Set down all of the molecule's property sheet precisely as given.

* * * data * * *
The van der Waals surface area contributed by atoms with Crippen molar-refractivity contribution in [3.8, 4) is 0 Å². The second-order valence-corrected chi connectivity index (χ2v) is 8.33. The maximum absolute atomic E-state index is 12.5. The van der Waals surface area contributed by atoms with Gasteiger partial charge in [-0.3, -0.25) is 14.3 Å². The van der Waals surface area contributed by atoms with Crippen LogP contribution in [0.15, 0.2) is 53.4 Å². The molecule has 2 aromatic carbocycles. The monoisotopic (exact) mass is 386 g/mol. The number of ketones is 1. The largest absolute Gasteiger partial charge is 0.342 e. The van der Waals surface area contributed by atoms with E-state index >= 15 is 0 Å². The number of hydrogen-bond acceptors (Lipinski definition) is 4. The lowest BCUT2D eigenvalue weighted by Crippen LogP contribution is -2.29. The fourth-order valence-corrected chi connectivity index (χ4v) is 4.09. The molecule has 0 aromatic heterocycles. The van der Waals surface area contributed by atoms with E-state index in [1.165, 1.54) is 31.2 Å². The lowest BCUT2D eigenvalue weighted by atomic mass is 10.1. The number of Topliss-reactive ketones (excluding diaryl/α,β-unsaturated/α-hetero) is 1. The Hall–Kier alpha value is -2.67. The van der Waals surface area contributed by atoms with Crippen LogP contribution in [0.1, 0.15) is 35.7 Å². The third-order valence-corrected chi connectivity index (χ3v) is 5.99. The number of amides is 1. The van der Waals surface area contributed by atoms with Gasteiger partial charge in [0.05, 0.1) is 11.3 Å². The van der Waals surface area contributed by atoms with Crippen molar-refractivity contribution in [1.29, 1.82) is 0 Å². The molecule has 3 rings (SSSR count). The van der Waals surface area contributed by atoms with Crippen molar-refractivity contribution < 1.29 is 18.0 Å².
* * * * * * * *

The van der Waals surface area contributed by atoms with Crippen molar-refractivity contribution in [3.8, 4) is 0 Å². The second-order valence-corrected chi connectivity index (χ2v) is 8.33. The maximum absolute atomic E-state index is 12.5. The van der Waals surface area contributed by atoms with Gasteiger partial charge in [-0.3, -0.25) is 14.3 Å². The van der Waals surface area contributed by atoms with Crippen LogP contribution in [0.15, 0.2) is 53.4 Å². The molecule has 2 aromatic carbocycles. The monoisotopic (exact) mass is 386 g/mol. The number of ketones is 1. The largest absolute Gasteiger partial charge is 0.342 e. The van der Waals surface area contributed by atoms with E-state index >= 15 is 0 Å². The number of hydrogen-bond acceptors (Lipinski definition) is 4. The lowest BCUT2D eigenvalue weighted by Crippen LogP contribution is -2.29. The fourth-order valence-corrected chi connectivity index (χ4v) is 4.09. The molecule has 0 aromatic heterocycles. The van der Waals surface area contributed by atoms with E-state index in [1.165, 1.54) is 31.2 Å². The lowest BCUT2D eigenvalue weighted by atomic mass is 10.1. The number of Topliss-reactive ketones (excluding diaryl/α,β-unsaturated/α-hetero) is 1. The Hall–Kier alpha value is -2.67. The van der Waals surface area contributed by atoms with Crippen LogP contribution in [0.1, 0.15) is 35.7 Å². The third-order valence-corrected chi connectivity index (χ3v) is 5.99. The number of amides is 1. The van der Waals surface area contributed by atoms with Gasteiger partial charge in [0.05, 0.1) is 11.3 Å². The van der Waals surface area contributed by atoms with Crippen molar-refractivity contribution in [1.29, 1.82) is 0 Å². The molecule has 3 rings (SSSR count). The van der Waals surface area contributed by atoms with Crippen molar-refractivity contribution < 1.29 is 18.0 Å².